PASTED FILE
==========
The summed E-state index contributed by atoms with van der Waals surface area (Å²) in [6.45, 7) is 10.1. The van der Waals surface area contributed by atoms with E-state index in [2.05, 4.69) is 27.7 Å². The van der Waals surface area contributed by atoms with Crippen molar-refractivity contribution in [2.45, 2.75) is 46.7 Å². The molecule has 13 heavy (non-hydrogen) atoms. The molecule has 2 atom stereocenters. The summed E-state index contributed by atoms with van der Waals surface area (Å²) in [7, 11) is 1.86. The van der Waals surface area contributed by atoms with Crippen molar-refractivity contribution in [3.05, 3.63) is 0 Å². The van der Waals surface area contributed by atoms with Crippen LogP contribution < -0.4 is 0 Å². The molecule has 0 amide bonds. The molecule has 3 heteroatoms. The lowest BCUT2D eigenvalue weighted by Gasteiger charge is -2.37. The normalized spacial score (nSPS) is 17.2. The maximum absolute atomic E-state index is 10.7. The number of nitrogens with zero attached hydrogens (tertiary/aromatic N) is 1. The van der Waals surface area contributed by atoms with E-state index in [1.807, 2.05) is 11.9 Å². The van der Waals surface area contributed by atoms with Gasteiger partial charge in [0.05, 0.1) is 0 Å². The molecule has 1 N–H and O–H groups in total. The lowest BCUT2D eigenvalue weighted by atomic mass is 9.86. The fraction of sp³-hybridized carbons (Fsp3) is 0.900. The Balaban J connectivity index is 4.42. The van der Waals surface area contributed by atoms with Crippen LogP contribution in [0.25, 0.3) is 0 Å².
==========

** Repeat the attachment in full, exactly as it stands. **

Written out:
The summed E-state index contributed by atoms with van der Waals surface area (Å²) in [6.45, 7) is 10.1. The van der Waals surface area contributed by atoms with E-state index in [2.05, 4.69) is 27.7 Å². The van der Waals surface area contributed by atoms with Crippen molar-refractivity contribution in [2.45, 2.75) is 46.7 Å². The molecule has 13 heavy (non-hydrogen) atoms. The molecule has 2 atom stereocenters. The summed E-state index contributed by atoms with van der Waals surface area (Å²) in [7, 11) is 1.86. The van der Waals surface area contributed by atoms with Crippen molar-refractivity contribution in [3.05, 3.63) is 0 Å². The van der Waals surface area contributed by atoms with Crippen LogP contribution < -0.4 is 0 Å². The molecule has 0 amide bonds. The molecule has 3 heteroatoms. The lowest BCUT2D eigenvalue weighted by Gasteiger charge is -2.37. The normalized spacial score (nSPS) is 17.2. The maximum absolute atomic E-state index is 10.7. The number of nitrogens with zero attached hydrogens (tertiary/aromatic N) is 1. The van der Waals surface area contributed by atoms with E-state index in [1.807, 2.05) is 11.9 Å². The van der Waals surface area contributed by atoms with Gasteiger partial charge in [0.05, 0.1) is 0 Å². The molecule has 1 N–H and O–H groups in total. The lowest BCUT2D eigenvalue weighted by atomic mass is 9.86. The fraction of sp³-hybridized carbons (Fsp3) is 0.900. The Balaban J connectivity index is 4.42. The van der Waals surface area contributed by atoms with Crippen LogP contribution in [0.25, 0.3) is 0 Å².